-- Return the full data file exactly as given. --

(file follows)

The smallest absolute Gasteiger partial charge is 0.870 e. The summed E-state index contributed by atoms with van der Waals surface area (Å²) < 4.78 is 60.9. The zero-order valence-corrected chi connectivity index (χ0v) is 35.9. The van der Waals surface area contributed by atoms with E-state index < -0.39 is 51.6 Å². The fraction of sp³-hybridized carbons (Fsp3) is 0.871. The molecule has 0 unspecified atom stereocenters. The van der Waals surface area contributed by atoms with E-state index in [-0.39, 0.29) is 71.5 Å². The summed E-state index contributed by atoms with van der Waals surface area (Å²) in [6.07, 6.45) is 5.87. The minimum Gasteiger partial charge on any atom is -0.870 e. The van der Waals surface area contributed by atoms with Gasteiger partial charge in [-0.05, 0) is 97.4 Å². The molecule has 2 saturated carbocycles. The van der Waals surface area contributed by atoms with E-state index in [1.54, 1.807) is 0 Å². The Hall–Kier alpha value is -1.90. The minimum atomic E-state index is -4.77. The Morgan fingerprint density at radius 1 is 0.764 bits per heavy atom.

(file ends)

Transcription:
The smallest absolute Gasteiger partial charge is 0.870 e. The summed E-state index contributed by atoms with van der Waals surface area (Å²) < 4.78 is 60.9. The zero-order valence-corrected chi connectivity index (χ0v) is 35.9. The van der Waals surface area contributed by atoms with E-state index < -0.39 is 51.6 Å². The fraction of sp³-hybridized carbons (Fsp3) is 0.871. The molecule has 0 unspecified atom stereocenters. The van der Waals surface area contributed by atoms with E-state index in [-0.39, 0.29) is 71.5 Å². The summed E-state index contributed by atoms with van der Waals surface area (Å²) in [6.07, 6.45) is 5.87. The minimum Gasteiger partial charge on any atom is -0.870 e. The van der Waals surface area contributed by atoms with Gasteiger partial charge in [-0.05, 0) is 97.4 Å². The molecule has 2 saturated carbocycles. The van der Waals surface area contributed by atoms with E-state index in [1.54, 1.807) is 0 Å². The Hall–Kier alpha value is -1.90. The minimum atomic E-state index is -4.77. The Morgan fingerprint density at radius 1 is 0.764 bits per heavy atom.